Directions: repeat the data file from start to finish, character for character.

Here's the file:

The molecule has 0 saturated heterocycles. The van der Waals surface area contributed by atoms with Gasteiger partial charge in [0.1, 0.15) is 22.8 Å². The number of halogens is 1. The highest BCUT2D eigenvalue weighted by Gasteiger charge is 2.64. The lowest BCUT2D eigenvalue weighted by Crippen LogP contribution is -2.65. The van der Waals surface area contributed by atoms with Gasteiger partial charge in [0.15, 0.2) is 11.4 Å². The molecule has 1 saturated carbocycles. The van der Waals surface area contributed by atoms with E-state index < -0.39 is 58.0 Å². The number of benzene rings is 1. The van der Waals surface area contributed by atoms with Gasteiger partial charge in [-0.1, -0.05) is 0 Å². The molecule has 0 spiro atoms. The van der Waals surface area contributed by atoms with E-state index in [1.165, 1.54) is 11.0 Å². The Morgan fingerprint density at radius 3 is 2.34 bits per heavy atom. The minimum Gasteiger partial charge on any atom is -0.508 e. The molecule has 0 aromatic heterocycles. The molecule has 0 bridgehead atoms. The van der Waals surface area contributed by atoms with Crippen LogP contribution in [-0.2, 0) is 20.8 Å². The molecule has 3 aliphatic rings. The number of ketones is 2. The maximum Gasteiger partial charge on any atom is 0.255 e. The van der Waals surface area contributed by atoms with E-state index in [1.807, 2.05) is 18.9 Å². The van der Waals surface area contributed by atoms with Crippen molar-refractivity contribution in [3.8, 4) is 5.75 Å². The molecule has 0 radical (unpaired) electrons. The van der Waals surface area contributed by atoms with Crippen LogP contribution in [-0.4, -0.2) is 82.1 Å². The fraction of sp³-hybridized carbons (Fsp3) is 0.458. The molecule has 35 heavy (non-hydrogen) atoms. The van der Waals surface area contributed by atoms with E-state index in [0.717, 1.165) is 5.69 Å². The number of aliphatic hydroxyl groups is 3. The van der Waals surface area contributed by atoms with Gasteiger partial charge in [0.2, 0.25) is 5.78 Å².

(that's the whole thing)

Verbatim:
The molecule has 0 saturated heterocycles. The van der Waals surface area contributed by atoms with Gasteiger partial charge in [0.1, 0.15) is 22.8 Å². The number of halogens is 1. The highest BCUT2D eigenvalue weighted by Gasteiger charge is 2.64. The lowest BCUT2D eigenvalue weighted by Crippen LogP contribution is -2.65. The van der Waals surface area contributed by atoms with Gasteiger partial charge in [0.15, 0.2) is 11.4 Å². The molecule has 1 saturated carbocycles. The van der Waals surface area contributed by atoms with E-state index < -0.39 is 58.0 Å². The number of benzene rings is 1. The van der Waals surface area contributed by atoms with Gasteiger partial charge in [-0.1, -0.05) is 0 Å². The molecule has 0 spiro atoms. The van der Waals surface area contributed by atoms with E-state index in [1.165, 1.54) is 11.0 Å². The Morgan fingerprint density at radius 3 is 2.34 bits per heavy atom. The minimum Gasteiger partial charge on any atom is -0.508 e. The molecule has 0 aromatic heterocycles. The molecule has 0 bridgehead atoms. The van der Waals surface area contributed by atoms with Crippen LogP contribution in [-0.2, 0) is 20.8 Å². The molecule has 3 aliphatic rings. The number of ketones is 2. The maximum Gasteiger partial charge on any atom is 0.255 e. The van der Waals surface area contributed by atoms with E-state index in [1.807, 2.05) is 18.9 Å². The van der Waals surface area contributed by atoms with Crippen molar-refractivity contribution in [3.8, 4) is 5.75 Å². The molecule has 0 radical (unpaired) electrons. The van der Waals surface area contributed by atoms with Crippen LogP contribution in [-0.4, -0.2) is 82.1 Å². The fraction of sp³-hybridized carbons (Fsp3) is 0.458. The molecule has 35 heavy (non-hydrogen) atoms. The van der Waals surface area contributed by atoms with E-state index in [0.717, 1.165) is 5.69 Å². The number of aliphatic hydroxyl groups is 3. The van der Waals surface area contributed by atoms with Gasteiger partial charge in [0.2, 0.25) is 5.78 Å².